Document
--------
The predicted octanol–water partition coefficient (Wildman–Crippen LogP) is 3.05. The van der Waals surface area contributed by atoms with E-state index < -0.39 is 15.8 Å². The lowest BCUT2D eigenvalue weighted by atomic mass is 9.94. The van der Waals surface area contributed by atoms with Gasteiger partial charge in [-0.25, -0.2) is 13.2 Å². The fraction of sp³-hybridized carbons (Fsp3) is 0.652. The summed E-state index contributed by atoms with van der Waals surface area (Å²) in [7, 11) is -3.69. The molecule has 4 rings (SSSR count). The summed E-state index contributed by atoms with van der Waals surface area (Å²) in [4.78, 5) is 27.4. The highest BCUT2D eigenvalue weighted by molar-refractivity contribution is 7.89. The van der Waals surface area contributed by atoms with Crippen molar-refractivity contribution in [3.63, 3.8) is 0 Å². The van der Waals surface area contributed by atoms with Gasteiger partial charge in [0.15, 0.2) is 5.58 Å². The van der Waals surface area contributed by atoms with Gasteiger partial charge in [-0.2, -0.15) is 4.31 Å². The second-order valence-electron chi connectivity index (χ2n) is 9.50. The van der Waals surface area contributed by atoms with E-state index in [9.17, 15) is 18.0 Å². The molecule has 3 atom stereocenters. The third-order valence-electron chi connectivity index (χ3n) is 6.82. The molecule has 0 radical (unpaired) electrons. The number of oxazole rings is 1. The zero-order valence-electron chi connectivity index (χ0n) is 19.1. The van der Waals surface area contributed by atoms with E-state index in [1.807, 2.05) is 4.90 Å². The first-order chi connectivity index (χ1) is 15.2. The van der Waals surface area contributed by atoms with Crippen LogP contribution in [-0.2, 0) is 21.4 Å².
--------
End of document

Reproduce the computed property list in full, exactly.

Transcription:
The predicted octanol–water partition coefficient (Wildman–Crippen LogP) is 3.05. The van der Waals surface area contributed by atoms with E-state index < -0.39 is 15.8 Å². The lowest BCUT2D eigenvalue weighted by atomic mass is 9.94. The van der Waals surface area contributed by atoms with Gasteiger partial charge in [-0.25, -0.2) is 13.2 Å². The fraction of sp³-hybridized carbons (Fsp3) is 0.652. The summed E-state index contributed by atoms with van der Waals surface area (Å²) in [7, 11) is -3.69. The molecule has 4 rings (SSSR count). The summed E-state index contributed by atoms with van der Waals surface area (Å²) in [4.78, 5) is 27.4. The highest BCUT2D eigenvalue weighted by molar-refractivity contribution is 7.89. The van der Waals surface area contributed by atoms with Crippen molar-refractivity contribution in [3.63, 3.8) is 0 Å². The van der Waals surface area contributed by atoms with Gasteiger partial charge in [0.15, 0.2) is 5.58 Å². The van der Waals surface area contributed by atoms with Gasteiger partial charge in [-0.2, -0.15) is 4.31 Å². The second-order valence-electron chi connectivity index (χ2n) is 9.50. The van der Waals surface area contributed by atoms with E-state index in [9.17, 15) is 18.0 Å². The molecule has 3 atom stereocenters. The third-order valence-electron chi connectivity index (χ3n) is 6.82. The molecule has 0 radical (unpaired) electrons. The number of oxazole rings is 1. The zero-order valence-electron chi connectivity index (χ0n) is 19.1. The van der Waals surface area contributed by atoms with E-state index in [1.807, 2.05) is 4.90 Å². The first-order chi connectivity index (χ1) is 15.2. The van der Waals surface area contributed by atoms with Crippen LogP contribution in [-0.2, 0) is 21.4 Å².